If you blinked, you may have missed the first round matches in the ATP’s World Tour Finals in London. While the run-up to London had an exciting race to find out who would qualify, the first two days have reflected the general tale of the ATP these days: predictable wins for the top players. While not competitive, per se, the matches certainly were illustrative of the ATP’s 2014 storylines.
Tag Archives: Marin Cilic
As the crowds enter the Billie Jean National Tennis Center in Flushing Meadows Park, most walk over a plaque in the ground without giving it a second look. For those who pause to read the inscription, they would learn that they are walking past the time capsules from the 1939 and 1964 World’s Fairs held at the grounds that now house the US Open.
In a time before widespread travel, satellite TV, or instantaneous worldwide connections over the internet, the World’s Fairs were a way to bring people and cultures together, and for each country to show off the best it had to offer. And, their time capsules were a way to show the people of the future – 5,000 years in the future – to see how people lived in the world of 1939 and 1964, and included items like Camel cigarettes, Life magazine, a Gilette razor, and an RKO newsreel.
The crowds at the Billie Jean King National Tennis Center have thinned out, from the masses that rushed in at the end of August. Today, two very familiar names left the grounds, not to return until next year: Novak Djokovic and Roger Federer.
Expected to reach the final, as they or Rafael Nadal had for every single Grand Slam tournament since the 2005 Australian Open, Federer and Djokovic ran into two younger players who were able to break the stranglehold of the Big Three on the big prizes of the sport. A lot has been made of the fact that this is the first time that none of the Big Three will contend for a Grand Slam title in nearly a decade, and rightly so. In January 2005, Rafael Nadal had not won a single French Open title, Novak Djokovic had not made it past the third round of a major, and Roger Federer had only won four of his 17 Grand Slam titles.
In reality, at the time of the 2005 Australian Open, the Big Three were more like that talented Swiss guy with the weird hairdo who’s played well for a year or two, a promising Spanish teenager who had beaten Federer and Roddick once, and that funny Serbian kid. How times have changed.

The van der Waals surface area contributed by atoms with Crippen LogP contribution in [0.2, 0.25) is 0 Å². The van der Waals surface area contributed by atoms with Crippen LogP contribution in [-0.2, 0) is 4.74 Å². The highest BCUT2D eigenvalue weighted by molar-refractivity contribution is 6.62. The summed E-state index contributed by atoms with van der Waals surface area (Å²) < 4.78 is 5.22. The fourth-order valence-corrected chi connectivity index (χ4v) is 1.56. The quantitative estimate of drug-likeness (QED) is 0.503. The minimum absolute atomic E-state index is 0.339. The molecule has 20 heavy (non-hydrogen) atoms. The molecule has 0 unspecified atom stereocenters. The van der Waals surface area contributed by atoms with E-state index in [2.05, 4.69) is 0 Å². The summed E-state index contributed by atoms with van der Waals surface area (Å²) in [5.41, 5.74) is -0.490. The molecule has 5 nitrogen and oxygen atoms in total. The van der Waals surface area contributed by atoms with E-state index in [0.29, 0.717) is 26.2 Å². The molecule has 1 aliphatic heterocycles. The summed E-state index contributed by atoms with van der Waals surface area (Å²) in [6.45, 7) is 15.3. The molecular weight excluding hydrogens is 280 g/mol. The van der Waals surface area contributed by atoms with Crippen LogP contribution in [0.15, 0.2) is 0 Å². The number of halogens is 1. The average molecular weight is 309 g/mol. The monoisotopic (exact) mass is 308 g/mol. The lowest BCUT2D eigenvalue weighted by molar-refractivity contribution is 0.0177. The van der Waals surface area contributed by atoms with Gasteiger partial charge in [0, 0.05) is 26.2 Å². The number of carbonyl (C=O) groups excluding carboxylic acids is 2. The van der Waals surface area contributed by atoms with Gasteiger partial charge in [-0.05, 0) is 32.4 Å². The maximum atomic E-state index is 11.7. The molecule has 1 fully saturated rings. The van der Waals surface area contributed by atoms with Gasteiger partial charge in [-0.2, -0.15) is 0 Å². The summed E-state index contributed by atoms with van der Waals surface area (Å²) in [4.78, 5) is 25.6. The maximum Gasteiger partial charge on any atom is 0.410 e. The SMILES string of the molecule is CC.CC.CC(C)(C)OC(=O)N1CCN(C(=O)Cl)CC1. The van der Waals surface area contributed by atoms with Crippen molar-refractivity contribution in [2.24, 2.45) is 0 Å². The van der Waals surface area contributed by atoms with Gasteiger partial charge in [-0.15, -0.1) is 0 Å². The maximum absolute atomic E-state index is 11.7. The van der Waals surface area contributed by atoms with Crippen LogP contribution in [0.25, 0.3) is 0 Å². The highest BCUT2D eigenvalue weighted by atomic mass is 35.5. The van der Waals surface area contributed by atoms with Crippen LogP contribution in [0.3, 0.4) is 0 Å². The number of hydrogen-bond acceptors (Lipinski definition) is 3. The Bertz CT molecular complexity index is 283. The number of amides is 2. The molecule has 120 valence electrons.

On the second Thursday of the US Open, the singles tournament begins to give way to the larger community – the day session features one singles match, the less-popular men’s quarterfinal, and a handful of main draw doubles matches. Instead, the larger constituency of tennis – the people who play without the adoring crowds or rich endorsements, take over the courts, finding the act of playing at Flushing Meadows rewarding in and of itself. To placate the star-hungry ticket holders, the tournament organizers put together legends matches, featuring all-time greats, and former pros who may be on site doing commentary.
The day session crowds are noticeably smaller than those who came to see the earlier rounds in week one, and the ones that will appear, in their RF caps, for the night session to follow. Every stadium is sparsely populated, allowing fans to sit closer than they might usually. The men’s semifinal between Marin Cilic and Tomas Berdych, was relatively uneventful. Berdych, perhaps bothered by the wind or the heat, or the listless crowd, was unable to find his range on his shots, falling behind quickly to Cilic, and coming unglued over a double-bounce call in the third set. Even though his rant against the umpire continued with vigor, Berdych fell meekly to Cilic in straight sets.